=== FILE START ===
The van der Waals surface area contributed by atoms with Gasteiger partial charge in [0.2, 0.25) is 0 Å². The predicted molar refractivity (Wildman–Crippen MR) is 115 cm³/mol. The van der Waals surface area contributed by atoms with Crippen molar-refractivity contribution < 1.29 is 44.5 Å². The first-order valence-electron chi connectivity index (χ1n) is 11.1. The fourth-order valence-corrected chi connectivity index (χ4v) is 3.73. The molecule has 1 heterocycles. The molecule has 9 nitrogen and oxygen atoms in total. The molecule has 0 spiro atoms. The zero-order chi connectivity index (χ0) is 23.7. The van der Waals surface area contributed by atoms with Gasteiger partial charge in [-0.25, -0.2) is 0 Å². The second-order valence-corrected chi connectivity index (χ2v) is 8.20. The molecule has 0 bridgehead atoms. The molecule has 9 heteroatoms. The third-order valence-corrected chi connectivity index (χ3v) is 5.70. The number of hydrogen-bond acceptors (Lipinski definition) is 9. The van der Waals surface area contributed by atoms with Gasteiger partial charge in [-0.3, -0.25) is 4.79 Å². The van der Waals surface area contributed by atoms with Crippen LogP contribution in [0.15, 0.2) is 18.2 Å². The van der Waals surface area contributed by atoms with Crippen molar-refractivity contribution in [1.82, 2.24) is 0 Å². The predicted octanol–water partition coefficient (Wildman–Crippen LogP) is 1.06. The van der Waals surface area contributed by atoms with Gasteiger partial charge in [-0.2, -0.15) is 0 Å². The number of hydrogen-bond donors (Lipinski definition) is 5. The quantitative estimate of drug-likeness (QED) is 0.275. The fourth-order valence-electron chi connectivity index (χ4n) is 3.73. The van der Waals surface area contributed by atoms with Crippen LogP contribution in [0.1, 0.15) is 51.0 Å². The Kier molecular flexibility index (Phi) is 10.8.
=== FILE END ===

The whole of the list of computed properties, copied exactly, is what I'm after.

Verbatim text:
The van der Waals surface area contributed by atoms with Gasteiger partial charge in [0.2, 0.25) is 0 Å². The predicted molar refractivity (Wildman–Crippen MR) is 115 cm³/mol. The van der Waals surface area contributed by atoms with Crippen molar-refractivity contribution < 1.29 is 44.5 Å². The first-order valence-electron chi connectivity index (χ1n) is 11.1. The fourth-order valence-corrected chi connectivity index (χ4v) is 3.73. The molecule has 1 heterocycles. The molecule has 9 nitrogen and oxygen atoms in total. The molecule has 0 spiro atoms. The zero-order chi connectivity index (χ0) is 23.7. The van der Waals surface area contributed by atoms with Gasteiger partial charge in [-0.25, -0.2) is 0 Å². The second-order valence-corrected chi connectivity index (χ2v) is 8.20. The molecule has 0 bridgehead atoms. The molecule has 9 heteroatoms. The third-order valence-corrected chi connectivity index (χ3v) is 5.70. The number of hydrogen-bond acceptors (Lipinski definition) is 9. The van der Waals surface area contributed by atoms with Gasteiger partial charge in [-0.3, -0.25) is 4.79 Å². The van der Waals surface area contributed by atoms with Crippen LogP contribution in [0.15, 0.2) is 18.2 Å². The van der Waals surface area contributed by atoms with Crippen molar-refractivity contribution in [1.82, 2.24) is 0 Å². The predicted octanol–water partition coefficient (Wildman–Crippen LogP) is 1.06. The van der Waals surface area contributed by atoms with Gasteiger partial charge in [-0.2, -0.15) is 0 Å². The number of hydrogen-bond donors (Lipinski definition) is 5. The quantitative estimate of drug-likeness (QED) is 0.275. The fourth-order valence-electron chi connectivity index (χ4n) is 3.73. The van der Waals surface area contributed by atoms with Crippen LogP contribution in [0.1, 0.15) is 51.0 Å². The Kier molecular flexibility index (Phi) is 10.8.